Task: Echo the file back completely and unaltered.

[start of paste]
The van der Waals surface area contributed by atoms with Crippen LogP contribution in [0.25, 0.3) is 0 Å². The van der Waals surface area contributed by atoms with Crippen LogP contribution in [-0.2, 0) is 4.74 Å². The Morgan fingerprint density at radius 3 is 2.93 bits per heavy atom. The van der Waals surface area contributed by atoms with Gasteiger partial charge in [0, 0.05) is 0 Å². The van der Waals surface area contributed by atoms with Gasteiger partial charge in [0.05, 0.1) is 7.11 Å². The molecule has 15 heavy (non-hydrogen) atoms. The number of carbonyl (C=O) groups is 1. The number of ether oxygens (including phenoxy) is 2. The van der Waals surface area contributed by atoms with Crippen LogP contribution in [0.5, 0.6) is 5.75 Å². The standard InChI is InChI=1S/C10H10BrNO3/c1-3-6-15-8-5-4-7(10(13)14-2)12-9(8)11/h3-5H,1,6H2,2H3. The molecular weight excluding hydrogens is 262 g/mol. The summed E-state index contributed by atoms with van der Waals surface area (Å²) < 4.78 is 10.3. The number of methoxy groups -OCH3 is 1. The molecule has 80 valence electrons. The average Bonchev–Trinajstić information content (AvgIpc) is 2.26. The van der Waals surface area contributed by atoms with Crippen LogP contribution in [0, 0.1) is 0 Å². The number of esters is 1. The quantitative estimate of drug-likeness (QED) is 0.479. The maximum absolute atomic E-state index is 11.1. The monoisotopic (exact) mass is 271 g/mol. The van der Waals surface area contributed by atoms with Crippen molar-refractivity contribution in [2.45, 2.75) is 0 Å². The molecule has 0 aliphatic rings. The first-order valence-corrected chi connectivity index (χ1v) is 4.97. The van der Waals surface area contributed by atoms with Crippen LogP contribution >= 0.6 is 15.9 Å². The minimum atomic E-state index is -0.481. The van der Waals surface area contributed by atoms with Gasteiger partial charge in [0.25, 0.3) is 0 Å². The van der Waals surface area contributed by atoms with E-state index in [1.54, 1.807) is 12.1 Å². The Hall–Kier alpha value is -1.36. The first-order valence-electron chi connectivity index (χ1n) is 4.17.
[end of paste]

The van der Waals surface area contributed by atoms with Crippen LogP contribution in [0.25, 0.3) is 0 Å². The van der Waals surface area contributed by atoms with Crippen LogP contribution in [-0.2, 0) is 4.74 Å². The Morgan fingerprint density at radius 3 is 2.93 bits per heavy atom. The van der Waals surface area contributed by atoms with Gasteiger partial charge in [0, 0.05) is 0 Å². The van der Waals surface area contributed by atoms with Gasteiger partial charge in [0.05, 0.1) is 7.11 Å². The molecule has 15 heavy (non-hydrogen) atoms. The number of carbonyl (C=O) groups is 1. The number of ether oxygens (including phenoxy) is 2. The van der Waals surface area contributed by atoms with Crippen LogP contribution in [0.5, 0.6) is 5.75 Å². The standard InChI is InChI=1S/C10H10BrNO3/c1-3-6-15-8-5-4-7(10(13)14-2)12-9(8)11/h3-5H,1,6H2,2H3. The molecular weight excluding hydrogens is 262 g/mol. The summed E-state index contributed by atoms with van der Waals surface area (Å²) < 4.78 is 10.3. The number of methoxy groups -OCH3 is 1. The molecule has 80 valence electrons. The average Bonchev–Trinajstić information content (AvgIpc) is 2.26. The van der Waals surface area contributed by atoms with Crippen LogP contribution in [0, 0.1) is 0 Å². The number of esters is 1. The quantitative estimate of drug-likeness (QED) is 0.479. The maximum absolute atomic E-state index is 11.1. The monoisotopic (exact) mass is 271 g/mol. The van der Waals surface area contributed by atoms with Crippen molar-refractivity contribution in [2.45, 2.75) is 0 Å². The molecule has 0 aliphatic rings. The first-order valence-corrected chi connectivity index (χ1v) is 4.97. The van der Waals surface area contributed by atoms with Crippen LogP contribution >= 0.6 is 15.9 Å². The minimum atomic E-state index is -0.481. The van der Waals surface area contributed by atoms with Gasteiger partial charge in [0.25, 0.3) is 0 Å². The van der Waals surface area contributed by atoms with E-state index in [1.54, 1.807) is 12.1 Å². The Hall–Kier alpha value is -1.36. The first-order valence-electron chi connectivity index (χ1n) is 4.17.